When your virtual machine is deployed, it is automatically started and the page with its settings is opened. You also can view and manage your virtual machine settings by going to Virtual Machines and selecting your virtual machine name. In particular, you can see the Public IP address of the machine.
The deployed virtual machine contains installed Plesk with all the latest updates.
To access Plesk on your virtual machine:
- Connect to the virtual machine.
- If you have a Windows VM, connect to it via Remote Desktop. Go to Azure Portal Dashboard > Virtual Machines, choose your VM, and click Connect. This creates and downloads a Remote Desktop Protocol file (.rdp file) that is like a shortcut to connect to your machine. Open this file and connect to your virtual machine using your login and password.
- If you have a Linux VM, you can SSH into its public IP address
that is displayed in the virtual machine’s settings. Depending on
selected authentication type, you may use either login and
password, or your SSH public key. From a Mac or Linux workstation,
you can SSH directly from the Terminal. For example:
ssh -i ~/.ssh/azure_id_rsa firstname.lastname@example.org. If you are on a Windows workstation, you need to use PuTTY, MobaXTerm or Cygwin to SSH to Linux. For details, see How to Use SSH keys with Windows on Azure.
- On the virtual machine, run
plesk loginto get a one-time login for logging in to Plesk. You will receive two links: based on the virtual machine name and based on the IP address.
- Use the link based on the IP address to log in to Plesk. For example: https://22.214.171.124:8443/login?secret=57qYv9e9vfPYtlCG74OaVXeTbVLBhZwYvc%2Fgd1I5Dug%3D.
Note: You cannot use the link based on the virtual machine name for the first logging in because Plesk has not passed the initial configuration and the full hostname has not been created yet. You should use the link with IP address.
When you log in to Plesk, you can set the virtual machine’s host name and the administrator’s login name and password. You can use them for further logging in to Plesk by one of the links:
where <public-ip> is the Public IP and <hostname> is the full hostname of the virtual machine.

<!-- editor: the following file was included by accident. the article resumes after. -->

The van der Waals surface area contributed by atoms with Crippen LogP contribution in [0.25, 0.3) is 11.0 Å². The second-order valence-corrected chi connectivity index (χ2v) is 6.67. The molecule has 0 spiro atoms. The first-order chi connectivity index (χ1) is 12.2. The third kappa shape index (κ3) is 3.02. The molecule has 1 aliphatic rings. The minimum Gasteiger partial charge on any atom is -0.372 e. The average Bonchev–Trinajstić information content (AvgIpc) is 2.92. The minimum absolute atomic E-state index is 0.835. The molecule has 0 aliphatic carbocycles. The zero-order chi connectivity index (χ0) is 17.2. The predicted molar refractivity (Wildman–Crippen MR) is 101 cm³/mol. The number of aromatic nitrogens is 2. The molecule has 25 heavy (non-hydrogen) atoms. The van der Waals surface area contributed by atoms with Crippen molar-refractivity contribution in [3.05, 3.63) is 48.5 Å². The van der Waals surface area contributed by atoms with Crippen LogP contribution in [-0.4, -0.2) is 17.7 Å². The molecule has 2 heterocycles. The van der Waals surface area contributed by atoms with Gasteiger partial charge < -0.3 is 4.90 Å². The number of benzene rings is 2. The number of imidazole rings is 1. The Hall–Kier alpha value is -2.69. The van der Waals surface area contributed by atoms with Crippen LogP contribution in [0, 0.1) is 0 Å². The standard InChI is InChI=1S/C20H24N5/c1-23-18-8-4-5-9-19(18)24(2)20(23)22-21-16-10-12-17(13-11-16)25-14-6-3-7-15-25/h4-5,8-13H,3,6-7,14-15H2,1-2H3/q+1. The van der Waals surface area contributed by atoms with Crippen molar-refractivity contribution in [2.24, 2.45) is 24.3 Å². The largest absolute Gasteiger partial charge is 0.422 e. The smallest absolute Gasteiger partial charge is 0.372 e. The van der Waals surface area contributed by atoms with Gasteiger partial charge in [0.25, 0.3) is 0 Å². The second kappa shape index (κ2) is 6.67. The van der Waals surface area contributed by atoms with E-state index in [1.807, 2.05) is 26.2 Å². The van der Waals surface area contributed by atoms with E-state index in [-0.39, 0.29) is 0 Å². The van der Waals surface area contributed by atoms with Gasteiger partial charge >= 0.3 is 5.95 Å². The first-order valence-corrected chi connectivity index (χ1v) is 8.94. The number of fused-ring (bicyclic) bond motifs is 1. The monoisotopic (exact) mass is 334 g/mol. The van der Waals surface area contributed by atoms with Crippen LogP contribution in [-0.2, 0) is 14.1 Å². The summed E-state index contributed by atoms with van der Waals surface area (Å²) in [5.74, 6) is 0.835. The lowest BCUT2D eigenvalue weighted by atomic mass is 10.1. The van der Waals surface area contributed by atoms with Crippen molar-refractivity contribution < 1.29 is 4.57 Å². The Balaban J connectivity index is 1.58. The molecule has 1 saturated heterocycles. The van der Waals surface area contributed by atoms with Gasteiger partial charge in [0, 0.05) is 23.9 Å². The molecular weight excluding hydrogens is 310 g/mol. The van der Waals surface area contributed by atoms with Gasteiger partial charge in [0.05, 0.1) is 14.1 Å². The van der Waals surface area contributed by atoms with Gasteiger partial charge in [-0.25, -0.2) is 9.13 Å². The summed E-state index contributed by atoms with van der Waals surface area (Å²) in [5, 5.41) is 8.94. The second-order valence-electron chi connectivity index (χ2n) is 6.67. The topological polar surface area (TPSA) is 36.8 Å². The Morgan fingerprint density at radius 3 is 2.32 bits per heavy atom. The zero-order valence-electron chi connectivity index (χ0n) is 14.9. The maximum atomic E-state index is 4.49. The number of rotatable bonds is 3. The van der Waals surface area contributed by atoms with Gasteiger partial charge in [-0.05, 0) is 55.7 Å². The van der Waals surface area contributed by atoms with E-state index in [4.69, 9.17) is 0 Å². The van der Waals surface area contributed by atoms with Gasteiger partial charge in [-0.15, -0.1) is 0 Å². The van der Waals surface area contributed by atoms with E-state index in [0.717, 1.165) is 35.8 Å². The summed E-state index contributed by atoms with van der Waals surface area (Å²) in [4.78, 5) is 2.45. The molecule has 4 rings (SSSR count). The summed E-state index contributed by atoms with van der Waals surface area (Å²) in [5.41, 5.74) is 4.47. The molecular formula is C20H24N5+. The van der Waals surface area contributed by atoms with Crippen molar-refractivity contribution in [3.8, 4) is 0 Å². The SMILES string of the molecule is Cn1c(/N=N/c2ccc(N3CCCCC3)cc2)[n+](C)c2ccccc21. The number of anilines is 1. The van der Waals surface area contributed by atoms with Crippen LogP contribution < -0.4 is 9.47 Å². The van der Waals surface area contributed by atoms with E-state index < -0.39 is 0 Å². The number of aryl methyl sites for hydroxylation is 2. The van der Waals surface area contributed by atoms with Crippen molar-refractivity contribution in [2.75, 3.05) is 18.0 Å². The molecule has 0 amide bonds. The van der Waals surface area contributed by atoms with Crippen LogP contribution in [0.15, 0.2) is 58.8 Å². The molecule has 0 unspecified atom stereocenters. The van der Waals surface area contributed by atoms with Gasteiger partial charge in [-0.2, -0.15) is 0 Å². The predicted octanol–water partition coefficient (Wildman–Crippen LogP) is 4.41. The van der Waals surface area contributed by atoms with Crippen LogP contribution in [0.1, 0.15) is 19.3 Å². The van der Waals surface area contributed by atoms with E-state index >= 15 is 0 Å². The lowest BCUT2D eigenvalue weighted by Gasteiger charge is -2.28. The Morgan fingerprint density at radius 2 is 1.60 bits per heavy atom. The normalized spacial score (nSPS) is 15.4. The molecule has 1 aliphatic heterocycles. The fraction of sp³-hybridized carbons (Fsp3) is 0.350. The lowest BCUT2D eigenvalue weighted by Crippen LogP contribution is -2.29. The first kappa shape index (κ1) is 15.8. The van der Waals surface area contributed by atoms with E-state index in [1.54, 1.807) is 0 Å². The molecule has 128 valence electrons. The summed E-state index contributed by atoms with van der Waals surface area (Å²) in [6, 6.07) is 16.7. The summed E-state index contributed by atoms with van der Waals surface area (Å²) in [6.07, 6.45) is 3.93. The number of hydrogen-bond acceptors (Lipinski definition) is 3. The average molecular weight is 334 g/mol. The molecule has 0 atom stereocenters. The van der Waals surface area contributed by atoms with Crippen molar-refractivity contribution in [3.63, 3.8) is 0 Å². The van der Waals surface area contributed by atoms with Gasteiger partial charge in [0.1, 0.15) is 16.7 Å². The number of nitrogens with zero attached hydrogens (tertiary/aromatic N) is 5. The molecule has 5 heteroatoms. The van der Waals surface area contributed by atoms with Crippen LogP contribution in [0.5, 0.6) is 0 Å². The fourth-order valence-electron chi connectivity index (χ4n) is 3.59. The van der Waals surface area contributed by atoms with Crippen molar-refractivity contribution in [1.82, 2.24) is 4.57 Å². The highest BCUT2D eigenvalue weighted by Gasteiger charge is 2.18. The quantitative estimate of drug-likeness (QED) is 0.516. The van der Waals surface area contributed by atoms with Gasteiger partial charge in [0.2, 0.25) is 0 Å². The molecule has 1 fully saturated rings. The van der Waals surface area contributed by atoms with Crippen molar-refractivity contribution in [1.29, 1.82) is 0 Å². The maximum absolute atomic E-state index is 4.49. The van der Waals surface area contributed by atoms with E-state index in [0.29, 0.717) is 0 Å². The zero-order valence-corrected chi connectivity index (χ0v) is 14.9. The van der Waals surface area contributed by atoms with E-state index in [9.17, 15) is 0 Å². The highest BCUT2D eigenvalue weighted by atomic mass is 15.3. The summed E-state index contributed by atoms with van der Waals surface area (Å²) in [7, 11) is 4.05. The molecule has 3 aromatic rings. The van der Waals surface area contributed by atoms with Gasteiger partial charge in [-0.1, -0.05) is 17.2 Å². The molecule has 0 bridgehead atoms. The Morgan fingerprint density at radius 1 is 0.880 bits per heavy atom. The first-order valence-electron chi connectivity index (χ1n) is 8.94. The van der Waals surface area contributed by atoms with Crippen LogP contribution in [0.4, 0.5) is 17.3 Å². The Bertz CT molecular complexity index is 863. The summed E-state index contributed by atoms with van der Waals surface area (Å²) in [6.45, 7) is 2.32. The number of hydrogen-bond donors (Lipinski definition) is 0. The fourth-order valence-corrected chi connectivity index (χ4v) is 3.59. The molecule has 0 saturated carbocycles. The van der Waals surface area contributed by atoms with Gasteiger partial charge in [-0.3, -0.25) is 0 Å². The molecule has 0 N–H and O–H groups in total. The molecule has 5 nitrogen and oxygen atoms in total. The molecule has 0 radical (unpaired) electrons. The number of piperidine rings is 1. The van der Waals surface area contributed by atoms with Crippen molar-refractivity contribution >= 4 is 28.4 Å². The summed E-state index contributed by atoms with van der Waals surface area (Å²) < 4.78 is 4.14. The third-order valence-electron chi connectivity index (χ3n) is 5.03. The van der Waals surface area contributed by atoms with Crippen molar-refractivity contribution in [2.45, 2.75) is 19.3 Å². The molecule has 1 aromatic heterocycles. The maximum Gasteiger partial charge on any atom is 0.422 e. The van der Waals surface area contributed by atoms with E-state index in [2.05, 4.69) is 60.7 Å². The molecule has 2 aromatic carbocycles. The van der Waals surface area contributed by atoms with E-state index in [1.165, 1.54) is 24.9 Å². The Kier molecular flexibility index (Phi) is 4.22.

To stop spam, Azure blocks outbound connections on TCP port 25. By default, you cannot send emails directly to external domains (for example, outlook.com or gmail.com). This affects all subscriptions created after November 15th, 2017 except for subscriptions of Enterprise Agreement Azure customers. Such customers can send emails with no limitations.
If you are not an Enterprise Agreement Azure customer, you created your Azure subscription after November 15th, 2017, and you want to send mail from your Plesk server, you have two options:
- Configure an authenticated SMTP relay service (for example Exchange Online Protection or SendGrid) on TCP port 587, 443, or any other. Do not use the TCP port 25.
Microsoft recommends that you use SMTP relay services to configure sending emails. You can use SMTP relay services with any Azure subscription.
- Open a support request to allow outbound connections on TCP port 25. Select the issue type Technical > Virtual Network > Connectivity > Cannot send e-mail (SMTP/Port 25). Explain why you need to send emails directly instead of using SMTP relay services. Microsoft will review your request and approve it after an anti-fraud check.
You can only request to have outbound connections on TCP port 25 allowed if you are Pay-As-You-Go customer. For customers with MSDN, Azure Pass, Azure in Open, Education, BizSpark, Cloud Service Provider (CSP), or Free Trial subscriptions that were created after November 15, 2017, such requests are denied. To configure email sending, use SMTP relay services instead.